Timeline of the Swiss Reformation


 

Huldrich Zwingli by Hans Asper, about 1531.
Huldrich Zwingli by Hans Asper, about 1531.

1484 – Huldrych Zwingli was born.

1499 – War between the Swabian League and the Swiss Cantons and a Swiss victory forces the Treaty of Basel, granting Swiss independence:-

The Treaty of Basel was an armistice to end the war between Switzerland and the Swabian League, which was a peace-keeping Imperial organisation. The war had lasted nine months and the Emperor Maximilian I was forced to sign a treaty due to an unprecedented Swiss victory.

1509 – John Calvin is born in Noyon, France.

1513 – Peasant and labour rebellions spread outwards from Switzerland.

1522 – Zwingli marries in secret and signs a petition with 10 other ministers to ask the Bishop of Constance for permission to marry; Zwingli also writes his Apologeticus Archeteles as a testimony of his faith. Continue reading

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Timeline of the English Reformation


 

Anonymous portrait of Prince Arthur, son of Henry VII and Elizabeth of York c.1501.
Anonymous portrait of Prince Arthur, son of Henry VII and Elizabeth of York c.1501.

1501 – Katherine of Aragon marries Prince Arthur of England.

1502 – Prince Arthur dies.

1504 – Pope Julius II annuls marriage of Katherine and Arthur.

1509 – Henry VIII succeeds to the throne and marries Katherine of Aragon:-

Katherine testified that her marriage to Arthur was never consummated, and so a dispensation was granted to allow her to marry Henry. The matter of consummation was later a central issue in the divorce.

1516 – Princess Mary (later Mary I) born.

1517 – Luther posts his 95 theses on a church door in Wittenburg in Germany, formally beginning the Protestant Reformation in Europe:- Continue reading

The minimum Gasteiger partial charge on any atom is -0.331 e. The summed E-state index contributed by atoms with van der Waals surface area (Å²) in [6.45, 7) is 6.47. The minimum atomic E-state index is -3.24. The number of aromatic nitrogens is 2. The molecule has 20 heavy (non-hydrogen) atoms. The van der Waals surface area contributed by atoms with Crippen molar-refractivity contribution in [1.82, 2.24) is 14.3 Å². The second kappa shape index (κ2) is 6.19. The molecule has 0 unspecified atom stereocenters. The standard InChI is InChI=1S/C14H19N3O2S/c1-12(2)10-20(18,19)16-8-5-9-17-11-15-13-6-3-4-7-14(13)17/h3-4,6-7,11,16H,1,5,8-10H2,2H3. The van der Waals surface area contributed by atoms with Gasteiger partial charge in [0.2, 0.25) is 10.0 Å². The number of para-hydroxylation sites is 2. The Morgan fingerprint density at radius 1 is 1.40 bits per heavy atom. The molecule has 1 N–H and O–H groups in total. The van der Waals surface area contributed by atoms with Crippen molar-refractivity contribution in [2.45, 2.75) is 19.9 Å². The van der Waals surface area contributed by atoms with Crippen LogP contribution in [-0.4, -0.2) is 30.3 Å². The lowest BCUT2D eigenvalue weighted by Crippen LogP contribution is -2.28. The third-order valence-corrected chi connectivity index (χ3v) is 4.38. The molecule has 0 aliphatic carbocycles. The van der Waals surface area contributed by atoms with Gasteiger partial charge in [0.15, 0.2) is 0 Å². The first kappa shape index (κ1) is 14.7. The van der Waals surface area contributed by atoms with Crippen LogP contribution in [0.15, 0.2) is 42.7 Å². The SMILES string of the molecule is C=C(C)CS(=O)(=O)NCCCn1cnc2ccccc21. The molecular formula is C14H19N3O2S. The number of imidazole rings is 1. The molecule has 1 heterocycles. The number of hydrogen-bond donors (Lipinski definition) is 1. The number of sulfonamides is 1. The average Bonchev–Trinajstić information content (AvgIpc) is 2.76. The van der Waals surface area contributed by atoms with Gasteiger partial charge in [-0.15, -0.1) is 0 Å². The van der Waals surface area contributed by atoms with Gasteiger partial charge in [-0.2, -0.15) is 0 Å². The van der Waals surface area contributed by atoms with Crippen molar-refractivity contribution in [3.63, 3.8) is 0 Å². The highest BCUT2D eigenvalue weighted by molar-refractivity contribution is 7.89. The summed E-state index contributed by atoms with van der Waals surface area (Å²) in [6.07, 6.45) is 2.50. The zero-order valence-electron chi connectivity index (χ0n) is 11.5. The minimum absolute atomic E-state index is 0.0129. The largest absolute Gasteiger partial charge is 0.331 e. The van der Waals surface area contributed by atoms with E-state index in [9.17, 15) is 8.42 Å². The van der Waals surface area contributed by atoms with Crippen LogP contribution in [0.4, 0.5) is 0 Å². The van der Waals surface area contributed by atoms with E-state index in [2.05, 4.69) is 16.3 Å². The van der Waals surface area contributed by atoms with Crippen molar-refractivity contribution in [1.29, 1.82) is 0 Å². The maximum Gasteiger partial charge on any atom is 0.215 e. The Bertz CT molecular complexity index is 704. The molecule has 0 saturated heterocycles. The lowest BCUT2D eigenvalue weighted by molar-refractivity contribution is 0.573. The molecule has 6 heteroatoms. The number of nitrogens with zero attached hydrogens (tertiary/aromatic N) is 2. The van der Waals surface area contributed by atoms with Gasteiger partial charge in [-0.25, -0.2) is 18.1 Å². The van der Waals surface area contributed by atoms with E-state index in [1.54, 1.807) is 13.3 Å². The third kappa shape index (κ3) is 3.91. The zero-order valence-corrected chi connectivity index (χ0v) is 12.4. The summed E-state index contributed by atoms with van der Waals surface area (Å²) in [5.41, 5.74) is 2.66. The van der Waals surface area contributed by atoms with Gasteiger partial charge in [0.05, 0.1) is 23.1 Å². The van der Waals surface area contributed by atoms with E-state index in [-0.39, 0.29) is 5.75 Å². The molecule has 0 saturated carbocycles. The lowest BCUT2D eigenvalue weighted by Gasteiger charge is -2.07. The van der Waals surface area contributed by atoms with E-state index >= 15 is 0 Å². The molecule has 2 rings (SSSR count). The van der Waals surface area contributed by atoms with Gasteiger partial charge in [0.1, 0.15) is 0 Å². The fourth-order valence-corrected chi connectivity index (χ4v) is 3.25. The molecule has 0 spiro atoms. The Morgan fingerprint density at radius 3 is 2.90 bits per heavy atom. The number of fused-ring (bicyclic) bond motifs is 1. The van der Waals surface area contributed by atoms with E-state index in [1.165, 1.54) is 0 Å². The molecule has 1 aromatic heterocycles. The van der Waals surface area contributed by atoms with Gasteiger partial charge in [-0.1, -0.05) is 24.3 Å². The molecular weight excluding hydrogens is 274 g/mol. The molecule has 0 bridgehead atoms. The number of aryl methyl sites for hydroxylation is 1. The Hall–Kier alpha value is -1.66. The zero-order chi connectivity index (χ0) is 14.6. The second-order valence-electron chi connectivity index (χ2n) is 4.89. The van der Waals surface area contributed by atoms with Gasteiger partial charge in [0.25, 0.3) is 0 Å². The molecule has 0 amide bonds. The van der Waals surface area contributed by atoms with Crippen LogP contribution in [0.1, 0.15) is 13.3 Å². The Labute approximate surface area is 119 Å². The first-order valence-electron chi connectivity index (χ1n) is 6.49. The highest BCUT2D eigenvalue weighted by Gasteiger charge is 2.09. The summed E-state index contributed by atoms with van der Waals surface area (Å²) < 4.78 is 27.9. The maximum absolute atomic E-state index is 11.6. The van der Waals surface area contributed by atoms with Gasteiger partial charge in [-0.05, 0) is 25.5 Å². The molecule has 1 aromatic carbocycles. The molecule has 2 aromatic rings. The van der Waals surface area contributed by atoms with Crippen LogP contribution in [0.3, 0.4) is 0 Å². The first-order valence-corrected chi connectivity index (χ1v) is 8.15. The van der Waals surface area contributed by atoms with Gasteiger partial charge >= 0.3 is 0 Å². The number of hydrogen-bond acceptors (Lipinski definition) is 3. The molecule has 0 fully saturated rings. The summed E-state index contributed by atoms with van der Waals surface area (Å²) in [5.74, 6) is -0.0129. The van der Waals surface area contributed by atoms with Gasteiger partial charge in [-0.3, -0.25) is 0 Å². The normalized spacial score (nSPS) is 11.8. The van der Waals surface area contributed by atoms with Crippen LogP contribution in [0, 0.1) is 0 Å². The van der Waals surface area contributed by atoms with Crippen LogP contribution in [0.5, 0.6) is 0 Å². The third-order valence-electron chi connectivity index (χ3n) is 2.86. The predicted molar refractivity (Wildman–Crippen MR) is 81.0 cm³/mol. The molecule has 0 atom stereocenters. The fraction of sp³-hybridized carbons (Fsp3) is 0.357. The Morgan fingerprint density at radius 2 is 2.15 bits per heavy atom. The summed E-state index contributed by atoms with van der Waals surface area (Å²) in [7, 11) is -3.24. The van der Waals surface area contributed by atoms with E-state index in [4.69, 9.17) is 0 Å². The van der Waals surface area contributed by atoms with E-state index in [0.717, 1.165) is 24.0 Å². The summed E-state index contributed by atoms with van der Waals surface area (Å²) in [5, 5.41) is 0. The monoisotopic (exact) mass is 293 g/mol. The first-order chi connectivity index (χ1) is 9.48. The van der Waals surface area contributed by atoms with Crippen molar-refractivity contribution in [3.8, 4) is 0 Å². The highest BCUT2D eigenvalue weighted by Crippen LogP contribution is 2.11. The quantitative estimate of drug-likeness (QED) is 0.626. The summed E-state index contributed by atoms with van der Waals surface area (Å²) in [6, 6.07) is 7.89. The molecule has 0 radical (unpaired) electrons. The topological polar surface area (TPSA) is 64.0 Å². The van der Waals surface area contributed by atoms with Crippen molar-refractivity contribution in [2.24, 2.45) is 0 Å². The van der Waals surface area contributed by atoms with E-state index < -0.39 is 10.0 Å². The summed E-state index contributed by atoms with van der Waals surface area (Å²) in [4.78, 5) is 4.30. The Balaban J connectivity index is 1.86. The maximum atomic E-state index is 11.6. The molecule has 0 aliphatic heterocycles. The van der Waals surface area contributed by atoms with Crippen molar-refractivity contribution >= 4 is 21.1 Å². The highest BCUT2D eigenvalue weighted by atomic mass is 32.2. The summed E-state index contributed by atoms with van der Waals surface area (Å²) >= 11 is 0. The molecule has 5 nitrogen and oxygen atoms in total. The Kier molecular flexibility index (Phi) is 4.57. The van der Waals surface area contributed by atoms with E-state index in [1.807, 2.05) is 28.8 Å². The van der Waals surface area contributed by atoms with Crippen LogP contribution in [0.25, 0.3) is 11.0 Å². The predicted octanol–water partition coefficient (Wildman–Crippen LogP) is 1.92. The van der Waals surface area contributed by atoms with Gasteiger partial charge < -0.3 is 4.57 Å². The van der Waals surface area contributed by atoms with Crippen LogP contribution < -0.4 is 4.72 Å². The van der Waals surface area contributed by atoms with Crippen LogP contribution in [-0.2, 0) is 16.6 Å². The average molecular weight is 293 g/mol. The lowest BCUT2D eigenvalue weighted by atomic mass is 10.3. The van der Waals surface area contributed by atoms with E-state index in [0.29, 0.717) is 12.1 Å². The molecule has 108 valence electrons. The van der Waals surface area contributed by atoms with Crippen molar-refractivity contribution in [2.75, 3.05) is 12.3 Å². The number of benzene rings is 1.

Undergraduate Dissertation Chapter – Anne Boleyn’s Fall From Power


Anne Boleyn’s Fall From Power

“And thunder rolls about the throne” – Thomas Wyatt

Anne Boleyn National Portrait Gallery.
Anne Boleyn National Portrait Gallery.

Lacey Baldwin Smith said that ‘the closer the proximity to the crown, the greater the danger’, and this definitely proved true in the case of Anne Boleyn.[i] Anne was executed for adultery, incest and treason, ‘despising her marriage and entertaining malice against the King’.[ii] However, Henry VIII’s motives behind Anne’s execution remain unclear.

The reasons for Anne Boleyn’s fall from power can affect our view of her public image. Was her fall her own fault? Henry’s? Cromwell’s? These questions tend to be the focal point in the secondary literature, which questions, not only whose fault it was, but also the motives for bringing Anne down. Anne failed to give birth to a son and Henry had fallen in love with Jane Seymour. Did Cromwell see Anne as a threat so plotted to bring her down? Or was her fall the result of an accusation of misconduct by one of her ladies? All of these possible reasons will be discussed in this chapter. Continue reading